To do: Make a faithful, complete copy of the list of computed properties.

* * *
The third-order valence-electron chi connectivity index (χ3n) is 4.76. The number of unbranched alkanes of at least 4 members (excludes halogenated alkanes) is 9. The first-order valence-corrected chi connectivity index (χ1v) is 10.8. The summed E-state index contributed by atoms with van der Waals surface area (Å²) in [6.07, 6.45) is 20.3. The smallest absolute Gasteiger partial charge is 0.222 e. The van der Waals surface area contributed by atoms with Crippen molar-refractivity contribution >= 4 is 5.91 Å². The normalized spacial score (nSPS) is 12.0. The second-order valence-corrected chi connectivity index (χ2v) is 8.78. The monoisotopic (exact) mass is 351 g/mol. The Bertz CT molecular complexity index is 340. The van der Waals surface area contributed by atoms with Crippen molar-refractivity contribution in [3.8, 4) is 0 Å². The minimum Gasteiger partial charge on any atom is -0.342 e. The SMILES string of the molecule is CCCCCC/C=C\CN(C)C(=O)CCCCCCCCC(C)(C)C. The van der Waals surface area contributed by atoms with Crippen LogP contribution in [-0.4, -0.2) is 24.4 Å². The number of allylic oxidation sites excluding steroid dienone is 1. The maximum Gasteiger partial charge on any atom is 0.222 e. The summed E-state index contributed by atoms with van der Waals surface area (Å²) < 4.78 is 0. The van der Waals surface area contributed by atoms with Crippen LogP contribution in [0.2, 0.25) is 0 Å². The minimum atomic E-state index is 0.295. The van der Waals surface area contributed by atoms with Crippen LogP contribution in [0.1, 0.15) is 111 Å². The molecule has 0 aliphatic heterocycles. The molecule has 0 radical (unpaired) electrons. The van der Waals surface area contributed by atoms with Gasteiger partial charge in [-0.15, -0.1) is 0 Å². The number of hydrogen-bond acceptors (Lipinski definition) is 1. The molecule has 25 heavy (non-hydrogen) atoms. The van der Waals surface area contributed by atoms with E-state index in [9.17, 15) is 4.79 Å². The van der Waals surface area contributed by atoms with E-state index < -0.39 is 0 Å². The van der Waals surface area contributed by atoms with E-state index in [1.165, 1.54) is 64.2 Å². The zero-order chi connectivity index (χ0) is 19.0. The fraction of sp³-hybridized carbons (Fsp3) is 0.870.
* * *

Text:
The third-order valence-electron chi connectivity index (χ3n) is 4.76. The number of unbranched alkanes of at least 4 members (excludes halogenated alkanes) is 9. The first-order valence-corrected chi connectivity index (χ1v) is 10.8. The summed E-state index contributed by atoms with van der Waals surface area (Å²) in [6.07, 6.45) is 20.3. The smallest absolute Gasteiger partial charge is 0.222 e. The van der Waals surface area contributed by atoms with Crippen molar-refractivity contribution >= 4 is 5.91 Å². The normalized spacial score (nSPS) is 12.0. The second-order valence-corrected chi connectivity index (χ2v) is 8.78. The monoisotopic (exact) mass is 351 g/mol. The Bertz CT molecular complexity index is 340. The van der Waals surface area contributed by atoms with Crippen molar-refractivity contribution in [3.8, 4) is 0 Å². The minimum Gasteiger partial charge on any atom is -0.342 e. The SMILES string of the molecule is CCCCCC/C=C\CN(C)C(=O)CCCCCCCCC(C)(C)C. The van der Waals surface area contributed by atoms with Crippen LogP contribution in [-0.4, -0.2) is 24.4 Å². The number of allylic oxidation sites excluding steroid dienone is 1. The maximum Gasteiger partial charge on any atom is 0.222 e. The summed E-state index contributed by atoms with van der Waals surface area (Å²) < 4.78 is 0. The van der Waals surface area contributed by atoms with Crippen LogP contribution in [0.2, 0.25) is 0 Å². The minimum atomic E-state index is 0.295. The van der Waals surface area contributed by atoms with Crippen LogP contribution in [0.1, 0.15) is 111 Å². The molecule has 0 aliphatic heterocycles. The molecule has 0 radical (unpaired) electrons. The van der Waals surface area contributed by atoms with Gasteiger partial charge in [-0.15, -0.1) is 0 Å². The number of hydrogen-bond acceptors (Lipinski definition) is 1. The molecule has 25 heavy (non-hydrogen) atoms. The van der Waals surface area contributed by atoms with E-state index in [9.17, 15) is 4.79 Å². The van der Waals surface area contributed by atoms with E-state index < -0.39 is 0 Å². The van der Waals surface area contributed by atoms with E-state index in [1.165, 1.54) is 64.2 Å². The zero-order chi connectivity index (χ0) is 19.0. The fraction of sp³-hybridized carbons (Fsp3) is 0.870.